A complete focus on additionality could easily have unintended consequences in the forest and agriculture sectors. Both forestry and agriculture compete on a world market, and neither operates with high margins. If cap-and-trade legislation sends additional revenues to parts of the world where there are not adequate laws to prevent deforestation or agricultural practices that deplete the soils of carbon and other minerals, the result may be to make forestry and agriculture in more progressive areas less competitive. That will in turn tend to lead to conversion of more land in those progressive areas to other uses. In short, there are real costs to the environment from putting landowners in progressive areas at a competitive disadvantage.
Section 155 of the Kerry-Boxer bill purports to create a supplemental agriculture and forestry greenhouse gas reduction program. It directs the Secretary of Agriculture to give priority to projects or activities that
- reduce greenhouse gas emissions or increase sequestration of greenhouse gases, and achieve significant other environmental benefits, such as the improvements of water and air quality or natural resources, and
- reduce greenhouse gas emissions or sequester carbon in agricultural and forestry operation where there are limited recognized opportunities to achieve such emission reductions or sequestration.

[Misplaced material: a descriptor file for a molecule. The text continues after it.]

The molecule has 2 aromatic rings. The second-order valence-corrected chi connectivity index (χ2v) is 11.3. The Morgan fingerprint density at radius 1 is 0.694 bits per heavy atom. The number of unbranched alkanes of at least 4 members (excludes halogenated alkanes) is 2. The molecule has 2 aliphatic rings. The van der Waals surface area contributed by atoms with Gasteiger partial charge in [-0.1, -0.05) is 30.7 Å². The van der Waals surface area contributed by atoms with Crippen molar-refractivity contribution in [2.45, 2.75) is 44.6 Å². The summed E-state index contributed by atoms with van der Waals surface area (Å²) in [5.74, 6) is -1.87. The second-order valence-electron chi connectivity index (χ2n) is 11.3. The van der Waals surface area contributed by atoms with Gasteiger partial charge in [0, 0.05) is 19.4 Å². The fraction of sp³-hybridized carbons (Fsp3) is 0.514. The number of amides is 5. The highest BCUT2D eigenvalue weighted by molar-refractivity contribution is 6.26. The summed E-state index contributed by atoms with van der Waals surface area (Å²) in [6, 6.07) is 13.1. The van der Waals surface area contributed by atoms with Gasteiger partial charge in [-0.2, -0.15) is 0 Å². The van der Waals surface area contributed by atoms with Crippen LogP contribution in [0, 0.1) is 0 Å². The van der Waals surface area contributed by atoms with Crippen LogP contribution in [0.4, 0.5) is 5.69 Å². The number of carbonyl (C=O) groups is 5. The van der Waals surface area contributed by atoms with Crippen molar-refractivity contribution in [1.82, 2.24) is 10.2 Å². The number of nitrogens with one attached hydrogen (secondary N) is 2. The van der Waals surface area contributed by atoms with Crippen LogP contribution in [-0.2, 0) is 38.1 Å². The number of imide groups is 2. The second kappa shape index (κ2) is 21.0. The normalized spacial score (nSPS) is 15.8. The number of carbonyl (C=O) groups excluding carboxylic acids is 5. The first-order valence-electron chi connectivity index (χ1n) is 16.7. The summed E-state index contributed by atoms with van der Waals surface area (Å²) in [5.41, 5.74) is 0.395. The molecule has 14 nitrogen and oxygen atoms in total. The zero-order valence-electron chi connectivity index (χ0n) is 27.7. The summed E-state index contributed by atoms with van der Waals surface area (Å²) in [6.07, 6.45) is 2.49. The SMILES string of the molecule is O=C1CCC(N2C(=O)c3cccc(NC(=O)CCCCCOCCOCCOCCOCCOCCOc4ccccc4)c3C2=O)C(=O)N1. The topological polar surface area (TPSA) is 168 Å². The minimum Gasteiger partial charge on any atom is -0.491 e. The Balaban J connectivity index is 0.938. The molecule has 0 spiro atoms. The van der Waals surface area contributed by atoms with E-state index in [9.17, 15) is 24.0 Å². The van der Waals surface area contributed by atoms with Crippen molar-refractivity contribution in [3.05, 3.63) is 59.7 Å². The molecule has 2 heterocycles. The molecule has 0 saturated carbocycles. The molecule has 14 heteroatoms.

The bill goes on to provide that eligible projects and payments shall reflect the comparable amount that the owners or operators would receive in the offset market if not for compliance with environmental laws that preclude the owners and operators from being eligible for receiving an offset credit. It also provides for compensation for existing good behavior that may not qualify for an “early action allowance”: – a program to allow people to act now, before a cap-and-trade program is in place and not be penalized because once the program is in place they can no longer provide “additionality.” The program tries to reward early adopters and landowners whose actions provide environmental benefits that go beyond what might be required.
As currently drafted, the bill is too vague to provide any certainty as to how it would actually work. Much of the Kerry-Boxer bill will require rule-making, and the ultimate utility of the bill will depend on how those rules turn out. There is also currently no funding provided for the program under Section 155, and it is not clear that without funding, it will provide any relief. But, it is encouraging to see that the bill starts out by recognizing that rewarding those who were already sequestering carbon may be an important. It shouldn’t only be the people who would deforest their land or destroy their agricultural soils who receive benefits from future good behavior.